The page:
Geophysics, geology, and geothermal leasing status of the Lightning Dock KGRA, Animas Valley, New Mexico
Christian S. Smith
Four stock wells drilled in sec. 7, T.25S., R.19W., Animas Valley, New Mexico in 1948 hit steam and boiling water at depths of less than 30 m. The wells tapped water and steam at 101.5°C from a zone of alluvium 5-10 m thick which overlies a lithic rhyolitic tuff. These wells are referred to as "hot wells." There are no other surface manifestations of an active hydrothermal system in the Animas Valley.
The hot wells have prompted the geothermal industry to file both competitive and noncompetitive lease applications for rights to the geothermal resource in the Animas Valley. The Geothermal Steam Act of 1970 specifies that where areas of sections included within more than one lease application overlap by more than 50 percent, the overlapped area is designated a Known Geothermal Resource Area (KGRA) (fig. 1). This area has been denoted the Lightning Dock KG RA; Lightning Dock Mountain is a nearby peak in the Pyramid Mountains.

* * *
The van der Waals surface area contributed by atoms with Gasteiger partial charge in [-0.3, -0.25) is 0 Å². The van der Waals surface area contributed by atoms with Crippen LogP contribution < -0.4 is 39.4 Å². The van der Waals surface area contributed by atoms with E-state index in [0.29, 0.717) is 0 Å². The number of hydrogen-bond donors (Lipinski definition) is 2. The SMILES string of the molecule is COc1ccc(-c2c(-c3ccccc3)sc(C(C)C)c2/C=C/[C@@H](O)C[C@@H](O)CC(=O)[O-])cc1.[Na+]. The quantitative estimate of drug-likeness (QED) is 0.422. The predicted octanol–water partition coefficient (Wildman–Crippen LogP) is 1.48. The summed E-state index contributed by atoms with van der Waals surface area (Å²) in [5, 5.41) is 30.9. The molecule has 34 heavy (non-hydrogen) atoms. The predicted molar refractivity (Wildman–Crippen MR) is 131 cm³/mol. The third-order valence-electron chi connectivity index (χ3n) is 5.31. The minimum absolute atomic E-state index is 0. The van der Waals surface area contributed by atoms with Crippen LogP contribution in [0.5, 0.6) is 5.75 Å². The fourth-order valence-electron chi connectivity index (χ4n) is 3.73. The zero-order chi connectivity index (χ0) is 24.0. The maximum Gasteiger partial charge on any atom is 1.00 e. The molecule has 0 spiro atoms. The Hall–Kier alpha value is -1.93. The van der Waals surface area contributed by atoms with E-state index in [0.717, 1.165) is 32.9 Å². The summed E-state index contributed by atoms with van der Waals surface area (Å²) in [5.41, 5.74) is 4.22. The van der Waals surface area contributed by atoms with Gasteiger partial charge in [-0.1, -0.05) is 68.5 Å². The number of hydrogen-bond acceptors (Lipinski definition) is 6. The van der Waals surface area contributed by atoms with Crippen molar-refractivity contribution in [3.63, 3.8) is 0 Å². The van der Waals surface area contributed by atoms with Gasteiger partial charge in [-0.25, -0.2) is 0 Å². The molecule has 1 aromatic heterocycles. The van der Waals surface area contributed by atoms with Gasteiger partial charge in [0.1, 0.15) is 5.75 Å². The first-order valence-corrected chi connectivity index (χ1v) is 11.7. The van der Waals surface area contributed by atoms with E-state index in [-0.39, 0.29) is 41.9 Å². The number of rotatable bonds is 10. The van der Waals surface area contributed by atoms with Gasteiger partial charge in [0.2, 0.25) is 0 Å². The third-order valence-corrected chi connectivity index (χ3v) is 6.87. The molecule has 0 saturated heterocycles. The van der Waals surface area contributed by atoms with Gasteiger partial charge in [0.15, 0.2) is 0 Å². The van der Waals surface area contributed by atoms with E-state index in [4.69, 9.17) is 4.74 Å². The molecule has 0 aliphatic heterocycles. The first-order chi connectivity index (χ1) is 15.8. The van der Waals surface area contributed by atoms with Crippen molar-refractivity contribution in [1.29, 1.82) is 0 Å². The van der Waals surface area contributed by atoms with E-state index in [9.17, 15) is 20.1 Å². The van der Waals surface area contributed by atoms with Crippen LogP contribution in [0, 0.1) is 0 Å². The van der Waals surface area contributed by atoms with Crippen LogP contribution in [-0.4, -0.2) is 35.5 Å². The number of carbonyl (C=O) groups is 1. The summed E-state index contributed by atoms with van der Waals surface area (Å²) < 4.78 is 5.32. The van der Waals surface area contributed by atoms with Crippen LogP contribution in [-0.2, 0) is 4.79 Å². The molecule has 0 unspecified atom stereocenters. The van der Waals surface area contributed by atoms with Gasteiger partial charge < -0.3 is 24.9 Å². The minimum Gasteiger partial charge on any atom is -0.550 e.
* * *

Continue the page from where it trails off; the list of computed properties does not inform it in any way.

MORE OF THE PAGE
This article presents geophysical and geologic data collected in the area and attemptes to show that geologic features caused by superimposed but unrelated tectonic events control the occurrence of hot water. It also briefly discusses the interest and activity of the geothermal industry in the area.
- Smith, Christian S., 1978, Geophysics, geology, and geothermal leasing status of the Lightning Dock KGRA, Animas Valley, New Mexico, in: Land of Cochise, Callender, J. F.; Wilt, Jan C.; Clemons, R. E.; James, H. L., New Mexico Geological Society, Guidebook, 29th Field Conference, pp. 343-348.